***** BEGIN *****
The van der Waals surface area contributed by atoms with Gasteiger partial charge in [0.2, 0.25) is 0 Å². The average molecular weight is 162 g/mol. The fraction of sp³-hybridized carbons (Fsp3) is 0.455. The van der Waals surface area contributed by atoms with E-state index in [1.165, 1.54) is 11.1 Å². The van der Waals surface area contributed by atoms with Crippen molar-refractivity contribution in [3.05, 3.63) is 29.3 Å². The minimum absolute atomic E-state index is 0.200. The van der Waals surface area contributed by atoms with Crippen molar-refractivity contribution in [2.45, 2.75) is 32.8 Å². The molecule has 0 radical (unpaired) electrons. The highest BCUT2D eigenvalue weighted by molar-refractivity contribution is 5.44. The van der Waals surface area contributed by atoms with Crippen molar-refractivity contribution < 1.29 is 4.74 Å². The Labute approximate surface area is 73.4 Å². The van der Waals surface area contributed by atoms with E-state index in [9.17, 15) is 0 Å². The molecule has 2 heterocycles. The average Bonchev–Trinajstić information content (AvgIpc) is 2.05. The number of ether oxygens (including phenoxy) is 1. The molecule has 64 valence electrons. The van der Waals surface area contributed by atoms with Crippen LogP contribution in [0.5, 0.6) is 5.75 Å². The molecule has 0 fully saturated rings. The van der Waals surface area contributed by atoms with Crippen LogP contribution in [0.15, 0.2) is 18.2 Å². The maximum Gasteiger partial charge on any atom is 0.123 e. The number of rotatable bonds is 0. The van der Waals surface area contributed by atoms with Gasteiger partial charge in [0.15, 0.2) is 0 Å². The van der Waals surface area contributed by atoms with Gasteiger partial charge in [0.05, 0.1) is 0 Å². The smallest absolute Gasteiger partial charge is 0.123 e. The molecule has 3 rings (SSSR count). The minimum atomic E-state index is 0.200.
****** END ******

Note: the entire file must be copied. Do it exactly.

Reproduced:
The van der Waals surface area contributed by atoms with Gasteiger partial charge in [0.2, 0.25) is 0 Å². The average molecular weight is 162 g/mol. The fraction of sp³-hybridized carbons (Fsp3) is 0.455. The van der Waals surface area contributed by atoms with E-state index in [1.165, 1.54) is 11.1 Å². The van der Waals surface area contributed by atoms with Crippen molar-refractivity contribution in [3.05, 3.63) is 29.3 Å². The minimum absolute atomic E-state index is 0.200. The van der Waals surface area contributed by atoms with Crippen molar-refractivity contribution in [2.45, 2.75) is 32.8 Å². The molecule has 0 radical (unpaired) electrons. The highest BCUT2D eigenvalue weighted by molar-refractivity contribution is 5.44. The van der Waals surface area contributed by atoms with Crippen molar-refractivity contribution < 1.29 is 4.74 Å². The Labute approximate surface area is 73.4 Å². The van der Waals surface area contributed by atoms with E-state index in [9.17, 15) is 0 Å². The molecule has 2 heterocycles. The average Bonchev–Trinajstić information content (AvgIpc) is 2.05. The number of ether oxygens (including phenoxy) is 1. The molecule has 64 valence electrons. The van der Waals surface area contributed by atoms with Crippen LogP contribution in [0.5, 0.6) is 5.75 Å². The molecule has 0 fully saturated rings. The van der Waals surface area contributed by atoms with Crippen LogP contribution in [0.15, 0.2) is 18.2 Å². The maximum Gasteiger partial charge on any atom is 0.123 e. The number of rotatable bonds is 0. The van der Waals surface area contributed by atoms with Gasteiger partial charge in [0.15, 0.2) is 0 Å². The van der Waals surface area contributed by atoms with Gasteiger partial charge in [0.05, 0.1) is 0 Å². The smallest absolute Gasteiger partial charge is 0.123 e. The molecule has 3 rings (SSSR count). The minimum atomic E-state index is 0.200.